BOOK REVIEW: 'Be Good': Many of Randy Cohen's 'Ethicist' Columns Collected in a New Book

Reviewed by David M. Kinchen

BOOK REVIEW: 'Be Good': Many of Randy Cohen's 'Ethicist' Columns Collected in a New Book
Be good and you will be lonesome -- Mark Twain, quoted by Randy Cohen in "Be Good"

I discovered Randy Cohen's "Be Good: How to Navigate the Ethics of Everything" (Chronicle Books, 320 pages, illustrated by Dave Hopkins, $24.95, also available in a Kindle edition for $9.99) in one of those serendipitous accidents that occur once in a blue moon. In fact it actually was in the blue moon month of August 2012, which had a full moon on Aug. 1 and another one on Aug. 31. Blue moon months are those with two full moons.

Actually, they aren't: Friday's full moon was the second one to rise during the month of August, following the full moon of Aug. 1. This qualifies it as a blue moon, according to the popularly accepted (but incorrect) definition of the term, according to a story I found in Huffington Post. "Blue moon" orginally referred to the third full moon in a season that has four full moons instead of the usual three. But in 1946, a writer for Sky and Telescope magazine erroneously reported the second-full-moon-in-month meaning, and the definition stuck. That's my photo of the Aug. 31 blue moon over Port Lavaca, TX, made with a 500 mm lens on my Canon 5D digital SLR.

Randy Cohen
Randy Cohen

I had just written an ethics column, modeled roughly on "The Ethicist" columns that Cohen penned for The New York Times Magazine for twelve years, ending in 2011. It was about the sacking of Gary Friedman, 54, the chairman and co-CEO of Corte Madera, CA-based Restoration Hardware, for an intimate relationship he had with a female employee. Link:

In the column, I wrote that I was inspired by Randy Cohen's columns. I was more than a little surprised when Cohen emailed me, saying he covered the subject in his new book, "Be Good" published Aug. 22 by San Francisco-based Chronicle Books. He sent me a review copy and -- lo and behold! -- there it was, beginning on Page 273. Only his "Gary Friedman" was none other than David Letterman, his boss for several years. Most people know that Letterman, Jay Leno, Jimmy Kimmel and the other late night personalities have writers on staff -- or they should know this; these personalities no more make up the stuff as they go along than do movie actors.

In his entertaining and enlightening collection of updated columns Cohen helps readers negotiate the complex ethical landscape. What do you do if your property line oleanders are missing a tree or two and the house next door, in foreclosure, and uninhabited, has some choice trees that will -- if carefully transplanted -- fill in the gaps? Are the oleanders yours for the taking? Cohen answers that question from an Arizona reader, where foreclosed houses are more common than oleanders.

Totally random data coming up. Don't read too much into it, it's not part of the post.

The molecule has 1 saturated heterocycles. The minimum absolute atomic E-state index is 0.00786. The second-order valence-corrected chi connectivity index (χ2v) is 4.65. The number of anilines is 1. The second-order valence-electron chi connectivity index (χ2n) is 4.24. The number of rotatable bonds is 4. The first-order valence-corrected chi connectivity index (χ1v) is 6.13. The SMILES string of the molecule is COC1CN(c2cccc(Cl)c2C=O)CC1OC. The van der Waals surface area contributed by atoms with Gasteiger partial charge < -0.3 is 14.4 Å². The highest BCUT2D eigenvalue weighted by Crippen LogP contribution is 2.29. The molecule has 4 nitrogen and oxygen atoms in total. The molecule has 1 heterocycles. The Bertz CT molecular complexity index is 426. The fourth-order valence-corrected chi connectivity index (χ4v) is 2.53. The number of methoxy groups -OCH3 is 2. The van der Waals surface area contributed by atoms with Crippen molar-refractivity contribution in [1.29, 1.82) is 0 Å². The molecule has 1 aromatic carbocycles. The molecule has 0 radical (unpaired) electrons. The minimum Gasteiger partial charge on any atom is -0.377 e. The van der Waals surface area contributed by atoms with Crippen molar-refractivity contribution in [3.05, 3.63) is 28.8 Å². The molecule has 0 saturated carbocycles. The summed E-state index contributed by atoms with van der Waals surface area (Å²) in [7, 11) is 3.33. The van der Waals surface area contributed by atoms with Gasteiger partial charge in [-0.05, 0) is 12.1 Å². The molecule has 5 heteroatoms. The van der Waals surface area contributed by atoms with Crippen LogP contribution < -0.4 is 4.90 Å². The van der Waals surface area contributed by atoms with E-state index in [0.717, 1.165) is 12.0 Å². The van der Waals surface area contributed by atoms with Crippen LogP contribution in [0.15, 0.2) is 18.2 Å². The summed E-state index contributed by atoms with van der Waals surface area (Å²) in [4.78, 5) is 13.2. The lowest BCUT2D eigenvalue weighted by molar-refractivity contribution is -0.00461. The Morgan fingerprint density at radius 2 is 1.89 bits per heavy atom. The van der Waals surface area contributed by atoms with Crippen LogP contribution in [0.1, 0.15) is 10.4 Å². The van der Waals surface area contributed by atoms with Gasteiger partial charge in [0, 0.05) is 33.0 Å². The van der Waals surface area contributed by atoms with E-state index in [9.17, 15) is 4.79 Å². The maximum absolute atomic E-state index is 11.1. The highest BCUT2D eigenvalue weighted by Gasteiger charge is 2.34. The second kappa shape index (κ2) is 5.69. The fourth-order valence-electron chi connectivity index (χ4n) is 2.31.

In another example, Jewish cruise passengers going to Saudi Arabia, Kuwait and the Emirates with Christians are "converted" in visas. Is this ethical? Randy says no and gives his reasons why we shouldn't give in to prejudices of any religion. In another question, he takes on Judaism of the Orthodox variety, where adherents believe it it is against their beliefs to shake hands with a woman.
BOOK REVIEW: 'Be Good': Many of Randy Cohen's 'Ethicist' Columns Collected in a New Book

This particular column, he writes, generated the biggest response of his career, with many Jews calling him a "self-hating Jew" (he's a nonobservant Jew) for saying the practice disrespects women. In Cohen's ethical universe, religion doesn't get a pass; he spares no sect in the section on religion, saying that ethics outranks religious beliefs. After all, he writes, slavery was OK in the Old Testament and in the mostly Christian Old South. (I might add that Confederate cabinet member Judah P. Benjamin of Louisiana, a Jew, was a slaveowner, as were American Indians like Cherokee planter and slaveowner Brig. Gen. Stand Watie, the only Indian to hold such high a rank during the Civil War. A number of free Blacks in the Confederate States of America were also slaveowners).

Cohen notes that women are forbidden to drive in Saudi Arabia, on religious grounds, but they're free to take to the highway in more enlightened countries, like the USA. And that's a good thing.

Organized into question and answer sections covering everything from the family, doctors and nurses, the workplace, technology, school and many other subjects, "Be Good" is easy to navigate, especially since there is no index. Consider it an ethical instruction book in a world fraught with questions that challenge your beliefs. You have an instruction book for your appliances, your car, your computer: why not one for ethics?

"Be Good" is beautifully printed on quality paper in China, so it will be useful for years to come.

About the Author

Randy Cohen established himself as the author of the popular "The Ethicist" column in the The New York Times Magazine, which he wrote from 1999 to 2011. He has appeared regularly on NPR, and is host of the radio series Person Place Thing. Born in Charleston, SC, he lives in New York City.

Cohen was a writer on Late Night with David Letterman for 950 episodes over seven years, starting in 1984. He shared in three Primetime Emmy Awards for Outstanding Writing for his work on the show. Perhaps his biggest contribution was the invention of Letterman's famous feature the "Top Ten List."

Cohen wrote "The Ethicist" column in The New York Times Magazine between 1999 and 2011. From 2001 to 2005, he also answered listeners' questions on ethics for the National Public Radio radio news program, All Things Considered.

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